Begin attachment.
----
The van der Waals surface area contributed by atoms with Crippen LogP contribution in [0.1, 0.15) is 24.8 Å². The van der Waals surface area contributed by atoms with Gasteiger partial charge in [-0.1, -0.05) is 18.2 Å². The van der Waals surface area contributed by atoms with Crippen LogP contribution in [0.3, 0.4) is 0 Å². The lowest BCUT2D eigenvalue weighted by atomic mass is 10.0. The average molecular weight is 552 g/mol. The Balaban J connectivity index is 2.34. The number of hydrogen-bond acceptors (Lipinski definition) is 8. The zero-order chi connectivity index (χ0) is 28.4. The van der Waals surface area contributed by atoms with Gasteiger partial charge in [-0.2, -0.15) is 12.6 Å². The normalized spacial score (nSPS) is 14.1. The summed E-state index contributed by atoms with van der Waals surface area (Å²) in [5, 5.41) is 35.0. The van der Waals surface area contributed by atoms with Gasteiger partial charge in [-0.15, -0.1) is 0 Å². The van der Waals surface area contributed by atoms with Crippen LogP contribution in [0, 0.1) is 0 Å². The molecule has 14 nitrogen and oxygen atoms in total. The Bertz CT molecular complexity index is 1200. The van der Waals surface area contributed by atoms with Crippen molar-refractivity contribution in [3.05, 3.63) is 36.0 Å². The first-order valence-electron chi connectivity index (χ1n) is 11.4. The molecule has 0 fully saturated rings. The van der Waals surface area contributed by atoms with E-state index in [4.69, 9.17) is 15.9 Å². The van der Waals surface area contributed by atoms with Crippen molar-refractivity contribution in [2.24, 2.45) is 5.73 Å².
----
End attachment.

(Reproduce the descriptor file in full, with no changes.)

The van der Waals surface area contributed by atoms with Crippen LogP contribution in [0.1, 0.15) is 24.8 Å². The van der Waals surface area contributed by atoms with Gasteiger partial charge in [-0.1, -0.05) is 18.2 Å². The van der Waals surface area contributed by atoms with Crippen LogP contribution in [0.3, 0.4) is 0 Å². The lowest BCUT2D eigenvalue weighted by atomic mass is 10.0. The average molecular weight is 552 g/mol. The Balaban J connectivity index is 2.34. The number of hydrogen-bond acceptors (Lipinski definition) is 8. The zero-order chi connectivity index (χ0) is 28.4. The van der Waals surface area contributed by atoms with Gasteiger partial charge in [-0.2, -0.15) is 12.6 Å². The normalized spacial score (nSPS) is 14.1. The summed E-state index contributed by atoms with van der Waals surface area (Å²) in [5, 5.41) is 35.0. The van der Waals surface area contributed by atoms with Gasteiger partial charge in [-0.15, -0.1) is 0 Å². The van der Waals surface area contributed by atoms with Crippen LogP contribution in [0, 0.1) is 0 Å². The molecule has 14 nitrogen and oxygen atoms in total. The Bertz CT molecular complexity index is 1200. The van der Waals surface area contributed by atoms with Crippen molar-refractivity contribution in [3.05, 3.63) is 36.0 Å². The first-order valence-electron chi connectivity index (χ1n) is 11.4. The molecule has 0 fully saturated rings. The van der Waals surface area contributed by atoms with E-state index in [4.69, 9.17) is 15.9 Å². The van der Waals surface area contributed by atoms with Crippen molar-refractivity contribution in [2.24, 2.45) is 5.73 Å².